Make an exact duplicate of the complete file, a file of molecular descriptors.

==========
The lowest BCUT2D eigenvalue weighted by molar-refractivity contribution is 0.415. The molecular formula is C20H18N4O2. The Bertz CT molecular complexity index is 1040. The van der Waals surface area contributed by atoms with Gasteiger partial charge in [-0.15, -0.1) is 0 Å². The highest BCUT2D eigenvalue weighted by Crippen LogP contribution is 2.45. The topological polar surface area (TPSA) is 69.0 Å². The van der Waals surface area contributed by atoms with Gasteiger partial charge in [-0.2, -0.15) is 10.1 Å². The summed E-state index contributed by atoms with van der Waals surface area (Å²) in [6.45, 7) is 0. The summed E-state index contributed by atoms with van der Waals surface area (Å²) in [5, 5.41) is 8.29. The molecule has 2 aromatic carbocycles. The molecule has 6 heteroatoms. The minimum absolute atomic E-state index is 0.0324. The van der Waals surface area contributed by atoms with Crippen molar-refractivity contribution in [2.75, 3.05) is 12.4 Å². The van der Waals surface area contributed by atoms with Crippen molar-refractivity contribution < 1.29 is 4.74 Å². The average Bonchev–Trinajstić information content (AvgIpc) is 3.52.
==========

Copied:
The lowest BCUT2D eigenvalue weighted by molar-refractivity contribution is 0.415. The molecular formula is C20H18N4O2. The Bertz CT molecular complexity index is 1040. The van der Waals surface area contributed by atoms with Gasteiger partial charge in [-0.15, -0.1) is 0 Å². The highest BCUT2D eigenvalue weighted by Crippen LogP contribution is 2.45. The topological polar surface area (TPSA) is 69.0 Å². The van der Waals surface area contributed by atoms with Gasteiger partial charge in [-0.2, -0.15) is 10.1 Å². The summed E-state index contributed by atoms with van der Waals surface area (Å²) in [6.45, 7) is 0. The summed E-state index contributed by atoms with van der Waals surface area (Å²) in [5, 5.41) is 8.29. The molecule has 2 aromatic carbocycles. The molecule has 6 heteroatoms. The minimum absolute atomic E-state index is 0.0324. The van der Waals surface area contributed by atoms with Crippen molar-refractivity contribution in [2.75, 3.05) is 12.4 Å². The van der Waals surface area contributed by atoms with Crippen molar-refractivity contribution < 1.29 is 4.74 Å². The average Bonchev–Trinajstić information content (AvgIpc) is 3.52.